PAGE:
225 groups demand Democrats protect immigrant youth including 5,000 South Asians in end-of-year package
Democratic US senators have set a December deadline for passing bipartisan legislation that would create a pathway to citizenship for more than 600,000 Dreamers, including about 5,000 South Asians.
But Democrats don’t yet have enough Senate Republican votes in the evenly divided Senate to make for passing protections for those enrolled in the Obama-era Deferred Action for Childhood Arrivals program or DACA, undocumented people who came to the US as children, according to media reports.
Read: US ‘Dreamers’ demand action as DC court rules DACA illegal (October 7, 2022)
After the Thanksgiving break Democrats will have a limited window, Democratic Sen. Dick Durbin, who chairs the Senate Committee on the Judiciary, told reporters outside the US Capitol, Wednesday, New Jersey Monitor reported.
Durbin did not specify if senators would attempt to pass stand-alone legislation or try to attach DACA language to a must-pass government spending bill.
Democratic Sen. Bob Menendez and Democratic Senate Majority Leader Chuck Schumer, acknowledged that there would not be enough support among Republican House members to pass legislation to create a pathway for Dreamers once the House switches to Republican control next year. So the next two months will be advocates’ only window.
“That’s the grim reality. The political reality is that we need 10 Republicans who will step up and join us in this effort,” Durbin said, adding that he knows at least five Republicans who are interested in the issue, though he did not name names.
Senate Democrats would need to garner 10 Republican votes to advance legislation that would protect Dreamer past a filibuster.
Read: Biden strengthening protections for Dreamers (August 25, 2022)
“Come January, it’s going to be extremely difficult to get through common sense, humane immigration reform, including protections for DACA participants,” US Democratic Sen. Alex Padilla of California was quoted as saying.
The second urgent issue is that the program can be deemed illegal at any time, as Dreamers, advocates and Democrats await a decision from a district court judge that could end the program.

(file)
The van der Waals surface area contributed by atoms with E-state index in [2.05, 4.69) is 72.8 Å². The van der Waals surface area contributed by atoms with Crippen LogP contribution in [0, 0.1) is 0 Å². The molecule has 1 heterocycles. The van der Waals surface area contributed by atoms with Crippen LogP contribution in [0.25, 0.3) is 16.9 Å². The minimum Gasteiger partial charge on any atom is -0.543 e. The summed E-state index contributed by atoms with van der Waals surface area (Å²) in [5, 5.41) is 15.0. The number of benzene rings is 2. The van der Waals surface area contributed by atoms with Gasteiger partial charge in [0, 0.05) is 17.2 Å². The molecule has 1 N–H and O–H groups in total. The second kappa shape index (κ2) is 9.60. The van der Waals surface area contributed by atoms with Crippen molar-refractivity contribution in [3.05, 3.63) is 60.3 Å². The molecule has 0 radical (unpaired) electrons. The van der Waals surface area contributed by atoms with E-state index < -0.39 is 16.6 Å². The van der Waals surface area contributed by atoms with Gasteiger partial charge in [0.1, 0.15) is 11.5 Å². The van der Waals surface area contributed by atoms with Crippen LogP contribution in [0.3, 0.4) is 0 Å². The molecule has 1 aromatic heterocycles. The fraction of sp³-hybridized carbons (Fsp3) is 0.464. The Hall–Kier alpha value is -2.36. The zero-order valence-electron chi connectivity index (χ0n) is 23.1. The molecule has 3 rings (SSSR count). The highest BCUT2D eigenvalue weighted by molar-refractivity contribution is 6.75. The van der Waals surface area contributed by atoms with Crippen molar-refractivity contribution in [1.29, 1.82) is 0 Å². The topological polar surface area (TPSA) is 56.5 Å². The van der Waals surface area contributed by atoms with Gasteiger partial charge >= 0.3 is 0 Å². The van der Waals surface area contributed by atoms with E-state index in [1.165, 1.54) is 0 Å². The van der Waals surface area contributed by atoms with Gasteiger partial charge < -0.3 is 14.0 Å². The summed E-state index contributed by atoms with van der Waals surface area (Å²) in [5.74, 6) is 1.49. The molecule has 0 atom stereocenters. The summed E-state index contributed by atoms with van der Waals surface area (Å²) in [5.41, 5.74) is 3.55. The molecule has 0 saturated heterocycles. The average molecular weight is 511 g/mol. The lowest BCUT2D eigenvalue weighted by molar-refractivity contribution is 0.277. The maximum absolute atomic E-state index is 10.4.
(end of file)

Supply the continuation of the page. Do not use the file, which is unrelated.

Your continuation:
Nine Republican-led states — Texas, Alabama, Arkansas, Louisiana, Nebraska, South Carolina, West Virginia, Kansas and Mississippi.
— filed a suit against DACA, arguing that the White House overreached in creating a program that should have been left to Congress.
Durbin, Menendez and Schumer, holding out some hope, said they believe they can work with Republicans to pass DACA legislation because the midterm elections are over for those senators who were campaigning.
In early 2021, Sens. Durbin and Lindsey Graham, Republican of South Carolina, introduced S. 264, the DREAM Act, which would create a pathway to citizenship for Dreamers.
Meanwhile, a coalition of 225 organizations, representing many constituencies, has urged Speaker Nancy Pelosi and Majority Leader Chuck Schumer to prioritize protections for DACA recipients in any end-of-year package.
In the following weeks, Congress has the opportunity to protect immigrant youth following the Fifth Circuit Court’s decision finding the Deferred Action for Childhood Arrivals (DACA) policy unlawful, they said in a letter to the two top Democratic leaders.
DACA has protected more than 830,000 young people from deportation, allowing them to work, study, and contribute fully to American society.
With voters, by a 2-to-1 margin, supporting Congress taking immediate action to provide permanent legal status to DACA recipients, the letter led by United We Dream, the Immigration Hub, UnidosUS, the National Immigration Law Center and other partners suggested the time to act is now.
“The implementation of Deferred Action for Childhood Arrivals (DACA) in 2012 gave life-changing protection from deportation and the ability to work lawfully to hundreds of thousands of immigrant youth. But it has never been enough,” the letter noted.
“The writing on the wall is clear: DACA is dying. As Speaker of the House and Majority Leader of the Senate, we urge you to prioritize DACA protections in any end-of-year package,” it said.
“The time to act is now,” the letter stated noting “the potential incoming anti-immigrant majority in the House has been crystal clear in their opposition to providing protections for undocumented immigrants.”
Read: How a DACA update can help documented dreamers (January 31, 2022)
Read: As Biden completes one year, Indian legal dreamers demand relief (January 18, 2022)